The Cardinals Will Probably Be Good Again Next Year and Other Bullets

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The Cardinals Will Probably Be Good Again Next Year and Other Bullets

Chicago Cubs

kolten-wong-cardinals-failThe long holiday weekend is winding down, and most of the leftovers are gone. I polished off the last (generous) piece of the apple-pear-cranberry pie last night, so we’re down to a bunch of turkey. I think I’m going to try to make some turkey noodle soup with it.

I wish there was more stuffing left over. It goes quickly around here. And I’m only just now realizing, as I type this, that we literally have stuffing only at Thanksgiving. But I love stuffing. Why don’t I just get it more often? I’m an adult. I can make that choice now.

You’re wondering why I have no comment in this space on yesterday’s Ohio State-Michigan game. There will be no comment.

  • This piece gets into how the Cardinals can keep up with the Cubs, and, among the suggestions, all the Cardinals have to do is sign Dexter Fowler, sign one of Chapman/Jansen/Melancon, and then trade for Chris Sale. That’s all. Boom! Suddenly competitive!
  • In all seriousness, while I don’t really agree with most of the piece, it did get me thinking. The Cardinals won’t have to do anything near that dramatic to be a competitive team in 2017, and Cubs fans would do well to remember it. By FG’s Base Runs and by BP’s expected wins, the Cardinals won four fewer games than they should have last year, which would have left them at 90 wins. Sure, that would have still left them 13 games behind the Cubs*, but that all came in an inarguably disappointing year for the Cardinals, in which they dealt with a host of serious injuries. And 90 wins, in almost any year, is going to be competitive in almost any division. The Cardinals don’t lose a ton this offseason, either, with Matt Holliday and Brandon Moss departing in free agency (but the duo was barely worth 2.0 WAR combined). Guys like Yadier Molina and Adam Wainwright are a year older, of course, but the Cardinals also have plenty of younger guys (plus a full season from Alex Reyes) to offset that.
  • Even incremental improvements this offseason for the Cardinals could leave them right back up there battling atop the NL Central standings. I am of the mind that the regular season is more fun when both the Cubs and the Cardinals are good, playing meaningful games down the stretch, so here’s hoping the Cardinals do step back up next year (but, well not too far up). Being that last year was just the second time in the last eight that the Cardinals haven’t made the playoffs (and they’ve had just one losing record (2007) in the 2000s), the better bet is that they’ll be fine.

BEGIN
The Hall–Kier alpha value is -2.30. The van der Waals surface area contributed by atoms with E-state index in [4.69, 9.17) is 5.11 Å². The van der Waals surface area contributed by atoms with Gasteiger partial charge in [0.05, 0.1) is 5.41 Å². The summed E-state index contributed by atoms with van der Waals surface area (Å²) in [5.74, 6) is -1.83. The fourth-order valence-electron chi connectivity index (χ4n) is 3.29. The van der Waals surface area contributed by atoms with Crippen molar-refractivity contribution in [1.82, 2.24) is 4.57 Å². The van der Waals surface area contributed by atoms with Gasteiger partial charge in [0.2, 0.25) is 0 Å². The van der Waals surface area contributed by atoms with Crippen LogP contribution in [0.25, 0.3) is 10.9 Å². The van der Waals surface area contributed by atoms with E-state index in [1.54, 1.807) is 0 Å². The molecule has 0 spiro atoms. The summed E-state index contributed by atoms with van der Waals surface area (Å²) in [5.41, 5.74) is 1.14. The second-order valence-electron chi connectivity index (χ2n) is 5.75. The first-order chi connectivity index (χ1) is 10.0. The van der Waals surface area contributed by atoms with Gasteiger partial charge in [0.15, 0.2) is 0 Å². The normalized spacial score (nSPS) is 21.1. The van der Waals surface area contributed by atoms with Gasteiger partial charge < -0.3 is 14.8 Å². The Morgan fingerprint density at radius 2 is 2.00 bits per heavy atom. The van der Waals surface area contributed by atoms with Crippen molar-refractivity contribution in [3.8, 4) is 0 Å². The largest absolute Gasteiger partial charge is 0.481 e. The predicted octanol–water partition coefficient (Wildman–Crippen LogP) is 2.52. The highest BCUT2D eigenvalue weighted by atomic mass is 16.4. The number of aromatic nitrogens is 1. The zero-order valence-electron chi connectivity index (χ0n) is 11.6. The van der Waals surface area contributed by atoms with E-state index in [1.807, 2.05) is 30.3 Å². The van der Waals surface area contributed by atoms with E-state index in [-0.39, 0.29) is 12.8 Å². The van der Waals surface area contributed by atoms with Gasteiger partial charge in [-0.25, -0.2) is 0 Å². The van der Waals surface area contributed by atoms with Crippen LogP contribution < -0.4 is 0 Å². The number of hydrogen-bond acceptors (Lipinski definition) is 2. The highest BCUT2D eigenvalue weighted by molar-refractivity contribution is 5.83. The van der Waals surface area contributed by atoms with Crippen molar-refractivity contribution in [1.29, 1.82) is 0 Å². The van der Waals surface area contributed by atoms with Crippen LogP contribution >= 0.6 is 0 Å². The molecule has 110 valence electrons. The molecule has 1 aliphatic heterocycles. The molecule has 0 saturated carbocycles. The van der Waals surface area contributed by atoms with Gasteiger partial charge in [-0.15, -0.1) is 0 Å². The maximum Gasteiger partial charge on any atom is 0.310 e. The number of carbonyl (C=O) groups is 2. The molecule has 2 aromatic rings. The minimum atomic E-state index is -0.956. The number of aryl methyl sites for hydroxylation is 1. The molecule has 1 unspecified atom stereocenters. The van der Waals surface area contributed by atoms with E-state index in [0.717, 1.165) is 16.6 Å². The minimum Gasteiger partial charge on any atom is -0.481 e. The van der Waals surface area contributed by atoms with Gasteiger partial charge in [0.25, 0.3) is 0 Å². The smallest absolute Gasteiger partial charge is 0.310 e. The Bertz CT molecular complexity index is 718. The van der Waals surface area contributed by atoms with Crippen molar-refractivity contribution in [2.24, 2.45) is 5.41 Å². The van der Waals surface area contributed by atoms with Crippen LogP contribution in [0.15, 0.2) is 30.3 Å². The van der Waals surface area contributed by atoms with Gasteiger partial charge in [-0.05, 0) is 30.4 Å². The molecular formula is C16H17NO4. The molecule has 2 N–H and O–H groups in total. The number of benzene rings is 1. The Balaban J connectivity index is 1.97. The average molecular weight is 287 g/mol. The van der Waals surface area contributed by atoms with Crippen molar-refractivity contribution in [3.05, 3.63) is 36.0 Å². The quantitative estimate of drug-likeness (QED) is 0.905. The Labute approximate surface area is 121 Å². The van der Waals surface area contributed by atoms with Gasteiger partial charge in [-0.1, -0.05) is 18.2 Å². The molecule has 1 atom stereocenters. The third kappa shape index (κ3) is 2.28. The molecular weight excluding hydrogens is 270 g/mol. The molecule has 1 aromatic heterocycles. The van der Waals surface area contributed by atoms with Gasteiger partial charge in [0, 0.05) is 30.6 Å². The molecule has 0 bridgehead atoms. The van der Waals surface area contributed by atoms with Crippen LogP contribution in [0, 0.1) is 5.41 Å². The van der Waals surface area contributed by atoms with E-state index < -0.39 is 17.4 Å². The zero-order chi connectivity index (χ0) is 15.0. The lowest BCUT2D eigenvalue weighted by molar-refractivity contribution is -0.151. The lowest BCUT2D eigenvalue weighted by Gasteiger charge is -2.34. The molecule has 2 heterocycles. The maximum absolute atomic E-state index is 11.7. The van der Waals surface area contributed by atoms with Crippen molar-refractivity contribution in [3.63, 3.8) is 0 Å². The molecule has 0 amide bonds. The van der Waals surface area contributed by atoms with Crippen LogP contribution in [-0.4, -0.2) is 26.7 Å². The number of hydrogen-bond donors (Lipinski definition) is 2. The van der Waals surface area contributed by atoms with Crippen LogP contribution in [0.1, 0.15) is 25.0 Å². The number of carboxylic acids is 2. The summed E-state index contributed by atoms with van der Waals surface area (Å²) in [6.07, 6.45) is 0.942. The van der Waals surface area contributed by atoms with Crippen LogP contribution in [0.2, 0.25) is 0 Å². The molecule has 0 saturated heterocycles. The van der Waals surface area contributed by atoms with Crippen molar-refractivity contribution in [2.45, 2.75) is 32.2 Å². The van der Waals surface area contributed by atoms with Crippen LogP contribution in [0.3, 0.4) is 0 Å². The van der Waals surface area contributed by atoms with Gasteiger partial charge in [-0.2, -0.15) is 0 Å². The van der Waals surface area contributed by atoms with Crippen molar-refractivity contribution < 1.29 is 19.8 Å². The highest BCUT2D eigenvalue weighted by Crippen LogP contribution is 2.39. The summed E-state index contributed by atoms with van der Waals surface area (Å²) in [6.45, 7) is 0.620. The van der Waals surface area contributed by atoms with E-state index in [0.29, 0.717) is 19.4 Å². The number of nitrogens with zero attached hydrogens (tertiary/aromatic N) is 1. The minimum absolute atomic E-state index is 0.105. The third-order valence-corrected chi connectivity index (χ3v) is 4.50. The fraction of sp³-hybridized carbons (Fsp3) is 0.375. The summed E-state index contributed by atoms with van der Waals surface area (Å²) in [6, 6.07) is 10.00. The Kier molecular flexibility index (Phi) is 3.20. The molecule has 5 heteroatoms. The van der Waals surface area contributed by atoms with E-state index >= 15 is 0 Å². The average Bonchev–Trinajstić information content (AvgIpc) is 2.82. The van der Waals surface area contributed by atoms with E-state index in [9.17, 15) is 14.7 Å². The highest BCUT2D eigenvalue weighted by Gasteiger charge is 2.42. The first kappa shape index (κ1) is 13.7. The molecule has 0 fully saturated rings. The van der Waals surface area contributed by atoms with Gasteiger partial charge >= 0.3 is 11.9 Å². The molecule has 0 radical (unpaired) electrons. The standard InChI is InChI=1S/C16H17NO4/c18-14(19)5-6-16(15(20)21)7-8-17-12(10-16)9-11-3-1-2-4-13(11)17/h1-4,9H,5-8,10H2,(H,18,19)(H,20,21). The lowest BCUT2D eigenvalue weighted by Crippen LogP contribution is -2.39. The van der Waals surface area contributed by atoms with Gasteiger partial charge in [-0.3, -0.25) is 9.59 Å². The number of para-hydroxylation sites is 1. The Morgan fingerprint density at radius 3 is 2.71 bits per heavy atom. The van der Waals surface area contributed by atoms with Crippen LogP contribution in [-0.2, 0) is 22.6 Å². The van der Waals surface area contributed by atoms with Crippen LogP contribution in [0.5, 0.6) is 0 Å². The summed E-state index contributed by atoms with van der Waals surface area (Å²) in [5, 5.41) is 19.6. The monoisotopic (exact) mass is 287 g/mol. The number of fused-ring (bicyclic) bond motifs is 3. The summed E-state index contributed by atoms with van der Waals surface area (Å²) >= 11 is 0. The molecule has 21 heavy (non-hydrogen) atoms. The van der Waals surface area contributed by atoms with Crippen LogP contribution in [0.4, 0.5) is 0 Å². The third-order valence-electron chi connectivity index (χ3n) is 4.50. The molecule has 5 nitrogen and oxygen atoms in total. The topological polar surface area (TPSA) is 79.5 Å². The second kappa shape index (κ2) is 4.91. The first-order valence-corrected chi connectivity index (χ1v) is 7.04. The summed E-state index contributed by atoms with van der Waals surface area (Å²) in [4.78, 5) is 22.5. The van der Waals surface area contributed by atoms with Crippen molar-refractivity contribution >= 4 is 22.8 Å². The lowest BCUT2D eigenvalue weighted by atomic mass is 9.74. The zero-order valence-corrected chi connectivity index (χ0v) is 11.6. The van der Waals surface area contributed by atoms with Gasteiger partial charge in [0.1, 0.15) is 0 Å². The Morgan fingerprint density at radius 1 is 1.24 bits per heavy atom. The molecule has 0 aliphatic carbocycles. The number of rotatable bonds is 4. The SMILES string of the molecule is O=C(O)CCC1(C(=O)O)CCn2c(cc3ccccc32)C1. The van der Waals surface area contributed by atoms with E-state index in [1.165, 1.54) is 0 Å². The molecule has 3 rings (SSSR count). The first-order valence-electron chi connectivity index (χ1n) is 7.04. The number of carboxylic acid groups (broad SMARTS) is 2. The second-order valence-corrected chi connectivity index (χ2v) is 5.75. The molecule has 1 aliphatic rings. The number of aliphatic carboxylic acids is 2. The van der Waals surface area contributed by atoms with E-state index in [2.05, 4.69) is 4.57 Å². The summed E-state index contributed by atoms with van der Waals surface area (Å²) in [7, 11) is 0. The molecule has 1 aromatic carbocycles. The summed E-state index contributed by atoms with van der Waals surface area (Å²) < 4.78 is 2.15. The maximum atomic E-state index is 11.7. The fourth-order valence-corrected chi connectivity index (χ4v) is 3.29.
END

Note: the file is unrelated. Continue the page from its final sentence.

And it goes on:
• *Of course, by those same metrics, the Cubs should have won 107 to 113 games last year (my word), but, hey, we’re trying to be generous to the Cardinals here.
  • I was on Beyond the Boxscore’s podcast, “In Play, Pod(cast),” wrapping up the Cubs’ season and looking ahead to 2017. Good chat.
  • If you recall, the Cubs recently released reliever Spencer Patton so that he could seek a deal in Japan, and Robert Murray reports that he’s getting a pretty good one, which could be worth more than $1.2 million. Get paid when you can.
  • I’m very tempted by this Ninja coffee bar system being that it is a deal of the day at Amazon, but I am assuming it would actually be more complicated to make myself the variety of fancy coffees than it seems. Anyone got one of these by chance?
  • Cubs super utility prospect Chesny Young will be playing in the Dominican Winter League this year. I like the idea of him facing more polished pitching in a competitive professional league, because Young is a guy who clearly could be a future big leaguer, given his ability to play effective defense all over the place, his baserunning ability, and his high contact approach. Last year, at AA – just two years out from when he was drafted in 2014, mind you – Young hit .303/.376/.387 with a 10.3% BB rate and a mere 11.6% K rate. As we’ve seen time and time again from high contact minor leaguers, though, without any semblance of power, a few things happen in tandem in MLB that crush the production: better pitching and defense reduces the BABIP and ISO organically, the K rate increases at least slightly because of the better pitching, and the BB rate drops precipitously as the pitching not only has better control but is also more willing to challenge in the zone (because the risk of serious damage is so small). Suddenly, that batting average drops to .270, the OBP drops to .320, and the SLG drops to .330, and a promising player becomes only barely passable. If the defense is still strong at a number of positions, that can be a worthwhile bench bat, but you’d love to see just a little more power added to keep pitching and defenses honest. It can make a world of difference in the overall offensive production.
  • This would not work for Clark the Cub:

  • The 25% off part ends at 3pm CT and applies to more stuff than just the book, by the way:

Author: Brett Taylor

Brett Taylor is the Editor and Lead Cubs Writer at Bleacher Nation, and you can find him on Twitter at @BleacherNation and @Brett_A_Taylor.